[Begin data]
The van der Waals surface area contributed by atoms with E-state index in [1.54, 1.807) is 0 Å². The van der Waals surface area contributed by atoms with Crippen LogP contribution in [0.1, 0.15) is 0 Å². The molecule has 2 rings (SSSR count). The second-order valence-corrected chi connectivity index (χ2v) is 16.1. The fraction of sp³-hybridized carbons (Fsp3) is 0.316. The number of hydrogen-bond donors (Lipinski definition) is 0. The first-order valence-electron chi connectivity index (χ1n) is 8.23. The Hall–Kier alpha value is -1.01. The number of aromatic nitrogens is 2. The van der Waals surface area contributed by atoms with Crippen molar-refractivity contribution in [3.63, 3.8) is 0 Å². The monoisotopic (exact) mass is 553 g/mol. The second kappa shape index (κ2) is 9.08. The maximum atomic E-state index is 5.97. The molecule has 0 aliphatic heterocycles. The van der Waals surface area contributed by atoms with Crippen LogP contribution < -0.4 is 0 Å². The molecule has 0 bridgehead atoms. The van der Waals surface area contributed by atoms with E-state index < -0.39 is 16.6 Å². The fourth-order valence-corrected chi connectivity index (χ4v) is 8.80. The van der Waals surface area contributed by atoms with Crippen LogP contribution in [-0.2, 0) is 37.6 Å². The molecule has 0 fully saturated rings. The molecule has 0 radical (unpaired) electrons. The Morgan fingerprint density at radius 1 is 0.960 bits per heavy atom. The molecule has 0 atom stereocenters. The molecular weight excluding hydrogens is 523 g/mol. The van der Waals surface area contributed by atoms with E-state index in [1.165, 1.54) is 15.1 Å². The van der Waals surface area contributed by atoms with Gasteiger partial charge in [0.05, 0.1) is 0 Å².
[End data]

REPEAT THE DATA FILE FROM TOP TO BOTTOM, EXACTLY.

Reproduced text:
The van der Waals surface area contributed by atoms with E-state index in [1.54, 1.807) is 0 Å². The van der Waals surface area contributed by atoms with Crippen LogP contribution in [0.1, 0.15) is 0 Å². The molecule has 2 rings (SSSR count). The second-order valence-corrected chi connectivity index (χ2v) is 16.1. The fraction of sp³-hybridized carbons (Fsp3) is 0.316. The number of hydrogen-bond donors (Lipinski definition) is 0. The first-order valence-electron chi connectivity index (χ1n) is 8.23. The Hall–Kier alpha value is -1.01. The number of aromatic nitrogens is 2. The van der Waals surface area contributed by atoms with Crippen molar-refractivity contribution in [3.63, 3.8) is 0 Å². The monoisotopic (exact) mass is 553 g/mol. The second kappa shape index (κ2) is 9.08. The maximum atomic E-state index is 5.97. The molecule has 0 aliphatic heterocycles. The van der Waals surface area contributed by atoms with Crippen LogP contribution < -0.4 is 0 Å². The molecule has 0 bridgehead atoms. The van der Waals surface area contributed by atoms with E-state index < -0.39 is 16.6 Å². The fourth-order valence-corrected chi connectivity index (χ4v) is 8.80. The van der Waals surface area contributed by atoms with Crippen LogP contribution in [-0.2, 0) is 37.6 Å². The molecule has 0 fully saturated rings. The molecule has 0 radical (unpaired) electrons. The Morgan fingerprint density at radius 1 is 0.960 bits per heavy atom. The molecule has 0 atom stereocenters. The molecular weight excluding hydrogens is 523 g/mol. The van der Waals surface area contributed by atoms with E-state index in [1.165, 1.54) is 15.1 Å². The van der Waals surface area contributed by atoms with Gasteiger partial charge in [0.05, 0.1) is 0 Å².